Small Liberal Arts College Defies Economy and Attracts Most Diverse Class


Bethlehem, Pa., September 30, 2009—Moravian College, a small selective liberal arts college in Bethlehem, Pa., has realized an admissions milestone in the face of a down economy and shifting demographics­—20% of its freshman class are from historically under-represented groups. The College enrolled 379 freshmen making the Class of 2013 the fifth-largest and most diverse class in the College’s 267-year history.  
Before the economic downturn last year, Moravian began an aggressive outreach program to attract more students from historically under-represented groups to the College. Admissions counselors, coaches, and others participated in the recruiting process. “The effort resonated with guidance counselors, students, and their families—the message was that Moravian was serious about increasing diversity among under-represented groups and first-generation students, and that Moravian is accessible to quality students of all backgrounds,” said Bernard Story, vice-president for enrollment at Moravian.
With 20% of the class of 2013 coming from underrepresented groups, Moravian among the top of four-year private colleges.  “We were ahead of the curve last year compared to  similar colleges in attracting these students,” Story explained. 
In 2008 Moravian College embarked on an initiative to discover and develop a more diverse student body as part of its 7-year strategic plan. “Our goal was to increase the percentage of students from underrepresented groups by one percent each year until we reached 15%” Story noted. “The fact that we surpassed our previous mark of 11% in this financial environment is quite astonishing actually.”
Story directed a great deal of credit to Angie Colon, Moravian’s coordinator of multicultural outreach who runs the MVP Program (Multi-Cultural Visit Program). The program brings students from New York and Philadelphia to campus to experience what college would be like by visiting classrooms, meeting with faculty and students, and staying overnight.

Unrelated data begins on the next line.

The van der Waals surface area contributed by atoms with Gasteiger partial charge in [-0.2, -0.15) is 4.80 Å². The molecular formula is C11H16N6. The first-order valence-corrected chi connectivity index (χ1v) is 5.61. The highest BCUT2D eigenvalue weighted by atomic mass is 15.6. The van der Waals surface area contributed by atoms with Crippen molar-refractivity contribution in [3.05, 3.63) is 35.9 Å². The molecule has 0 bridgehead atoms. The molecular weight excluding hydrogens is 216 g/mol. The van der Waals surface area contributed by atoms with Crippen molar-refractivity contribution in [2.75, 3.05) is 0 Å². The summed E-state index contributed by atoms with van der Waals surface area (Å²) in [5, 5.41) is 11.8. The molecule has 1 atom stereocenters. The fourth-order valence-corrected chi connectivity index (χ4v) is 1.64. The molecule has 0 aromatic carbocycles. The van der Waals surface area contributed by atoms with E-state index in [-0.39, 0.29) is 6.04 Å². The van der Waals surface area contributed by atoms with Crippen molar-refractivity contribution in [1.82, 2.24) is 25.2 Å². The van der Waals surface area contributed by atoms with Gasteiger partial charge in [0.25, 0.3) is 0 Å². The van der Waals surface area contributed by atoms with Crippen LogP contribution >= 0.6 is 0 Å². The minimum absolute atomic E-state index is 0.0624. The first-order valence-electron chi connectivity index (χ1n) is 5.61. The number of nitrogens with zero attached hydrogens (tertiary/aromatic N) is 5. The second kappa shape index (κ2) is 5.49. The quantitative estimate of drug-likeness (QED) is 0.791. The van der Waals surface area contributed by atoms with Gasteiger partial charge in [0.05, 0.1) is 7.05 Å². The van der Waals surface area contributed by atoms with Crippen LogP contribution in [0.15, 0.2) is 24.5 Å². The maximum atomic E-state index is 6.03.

As a result of programs like MVP, Moravian’s applicant pool included more students of diverse ethnic, social economic backgrounds and more first-generations students. “ “The pool more closely mirrored the demographic shift among those seeking higher education,” explained Story.
Moravian‘s efforts to diversify its student body has had a financial impact on the bottom line.  The college has increased its tuition discount rate by 3% and utilized $1.3 million in contingency funds to enroll the class of 2013. Because of its long-held tradition of educating first-generation students and valuing diversity, Moravian established the Heritage Grant to increase financial aid for low-income students.
“Moravian realized a perfect storm. We had a large number of students who wanted to go to college, the ability to attract them, and then help them financially in a tough economic environment, which resulted in our dramatic increase in diversity,” Story noted. “What is even more remarkable, Moravian relies heavily on tuition revenue to fund its operation. The fact that we built a contingency fund enabled us to attract and enroll the class.
“We are already hearing compliments from faculty members about the quality of the students,” Story noted proudly.  “The class most closely resembles the one we have always envisioned at Moravian, one that is both academically strong and diverse.
“Moravian’s strategic plan and demonstrated ability to enroll students with a lower economic status gave us the fortitude to pursue the ambitious goal; however, the lofty numbers may not be sustainable,” Story said. “We will not be able to replicate this year’s success in subsequent years.  Our plan moving forward is to meet our targets, but not exceed them to the extent we did this year, unless we are able to become less tuition-dependent by generating revenues in other areas such as investments and fund raising. We may recalculate our targets based on the changing circumstances.”
Other notable characteristics of the Class of 2013 include:
·         Over 250 community service projects were conducted by members of the class over the course of their high school career
·         32 percent of the class are expected to choose a major in the natural sciences
·         Nearly one-third of the class are members of the National Honor Society
·         Over one-third of the class are first generation college-bound
Moravian College is a private, coeducational, selective liberal arts college located in Bethlehem, Pennsylvania. Tracing its founding to 1742, it is recognized as America’s sixth-oldest college. Visit the Web site at


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